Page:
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Myron chabursky

Date of birth – 7 July, 1931  

Place of birth – Lviv, Ukraine  

Place of interview – Toronto, Canada

Date of interview - 17 August, 2016

Video interview

Language – Ukrainian


MC - Now I will say this. There were many different experiences. My father was constantly in contact, while we were in France, with his friends from Germany, in Munich, and other cities, but mostly Munich. While in Munich, one man met with him and said: "Father Chabursky." "Yes." "I must tell you that you should be thanking me for your life." "Really?" "You know when you were in Lviv, when you were pastor in that village, in Pidbirtsi, I was a translator for the Gestapo at that time. The Gestapo had an office in Lviv. I was a translator there. I translated all of the letters hat arrived there that were not written in German. There was one letter that said 'Father Chabursky is helping the Jews. He is giving them 'metryky' and writing that they were baptised in his parish. In the parish books it says that they are parishioners.'" At that time, the word 'metryky' meant baptismal certificates.

Interviewer - Was that the truth? Your father was doing this?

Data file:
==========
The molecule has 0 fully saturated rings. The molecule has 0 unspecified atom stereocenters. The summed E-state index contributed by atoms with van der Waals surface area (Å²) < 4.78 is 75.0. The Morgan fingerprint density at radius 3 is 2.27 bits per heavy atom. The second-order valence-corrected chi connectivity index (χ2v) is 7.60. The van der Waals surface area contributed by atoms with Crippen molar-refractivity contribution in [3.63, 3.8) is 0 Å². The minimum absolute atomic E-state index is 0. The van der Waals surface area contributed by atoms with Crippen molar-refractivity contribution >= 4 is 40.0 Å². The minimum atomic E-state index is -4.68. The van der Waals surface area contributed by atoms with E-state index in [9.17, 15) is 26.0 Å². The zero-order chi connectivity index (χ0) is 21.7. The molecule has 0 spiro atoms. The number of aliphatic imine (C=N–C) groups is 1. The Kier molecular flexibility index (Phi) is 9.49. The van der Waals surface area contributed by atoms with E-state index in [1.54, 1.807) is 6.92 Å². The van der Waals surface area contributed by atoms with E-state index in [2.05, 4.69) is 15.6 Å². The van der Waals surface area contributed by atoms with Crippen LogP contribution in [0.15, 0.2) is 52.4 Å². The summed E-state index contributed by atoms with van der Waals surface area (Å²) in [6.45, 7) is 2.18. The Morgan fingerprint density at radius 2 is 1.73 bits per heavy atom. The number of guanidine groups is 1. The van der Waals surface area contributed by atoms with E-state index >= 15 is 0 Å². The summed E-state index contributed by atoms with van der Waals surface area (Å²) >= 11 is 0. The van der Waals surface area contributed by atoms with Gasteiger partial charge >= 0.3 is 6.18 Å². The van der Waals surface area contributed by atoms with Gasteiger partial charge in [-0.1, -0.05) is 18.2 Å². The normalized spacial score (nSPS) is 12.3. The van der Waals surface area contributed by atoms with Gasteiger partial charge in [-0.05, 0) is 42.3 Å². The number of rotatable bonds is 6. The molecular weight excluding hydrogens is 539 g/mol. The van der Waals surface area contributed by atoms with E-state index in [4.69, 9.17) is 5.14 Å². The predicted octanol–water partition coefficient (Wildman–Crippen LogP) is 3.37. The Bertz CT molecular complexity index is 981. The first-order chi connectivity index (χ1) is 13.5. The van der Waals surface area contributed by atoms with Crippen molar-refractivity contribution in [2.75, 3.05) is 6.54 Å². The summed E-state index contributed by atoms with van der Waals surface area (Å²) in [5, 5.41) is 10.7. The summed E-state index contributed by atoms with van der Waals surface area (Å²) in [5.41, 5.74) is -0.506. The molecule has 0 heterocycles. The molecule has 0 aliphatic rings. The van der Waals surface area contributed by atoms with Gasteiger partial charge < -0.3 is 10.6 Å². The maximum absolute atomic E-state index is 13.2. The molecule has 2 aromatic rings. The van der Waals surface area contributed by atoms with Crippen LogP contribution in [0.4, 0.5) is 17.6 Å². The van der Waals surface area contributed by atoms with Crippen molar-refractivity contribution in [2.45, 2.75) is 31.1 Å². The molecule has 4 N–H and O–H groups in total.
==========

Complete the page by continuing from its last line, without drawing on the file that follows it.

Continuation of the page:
MC - Yes. He had a lot of friends. He was a good man and he was on good terms with the Jewish people, on friendly terms.

Interviewer - Was there a lot of Jews in your city?

MC - There was quite a lot of them. Here and there. In Lviv. So they came to my father asking if he could help them. And that is how he helped. He saved them by giving them baptismal certificates saying they were members of the parish, saying they were baptised 'this and this' date. He issued these baptismal certificates.

Interviewer - Do you know how many he issued?

MC - I can't say. But in any case, there were quite a few. He had to do it very carefully. He told us about it after he returned from Munich.

Interviewer - So you didn't know about it.

MC - No. The man met with my father in Munich and told him about it [the letter]. He said: "you know father, when this letter came, this complaint"...

Interviewer - Who wrote this letter? Do you know?

MC - Somebody wrote it, somebody who probably didn't like Jews. Somebody who didn't want my father to be doing what he was doing. They probably wanted the Germans to stop him, I think. He said "Father, I knew about you, I knew you."

Interviewer - He was Ukrainian?

MC - Yes, a Ukrainian interpreter who worked for the Gestapo. He said "I took the letter and tore it into little pieces and threw them out.

Interviewer - So that the Gestapo would not find out about it?

MC - Yes.

Interviewer - Do you remember his name?

MC - I can't remember. I don't know. For some reason my father did not mention this at the time he was telling us this story. I think that if word got out to the Germans, then they would have shot my father for such a, in their mind, crime. Because for them this was a big crime at that time. My father took great risks, but he never expected someone to do something so vile. The fact that there are people who, after hearing about what my father did, or maybe one of the Jews boasted about it, will write about it and complain to the Gestapo...

excerpt from the Interview with myron chabursky

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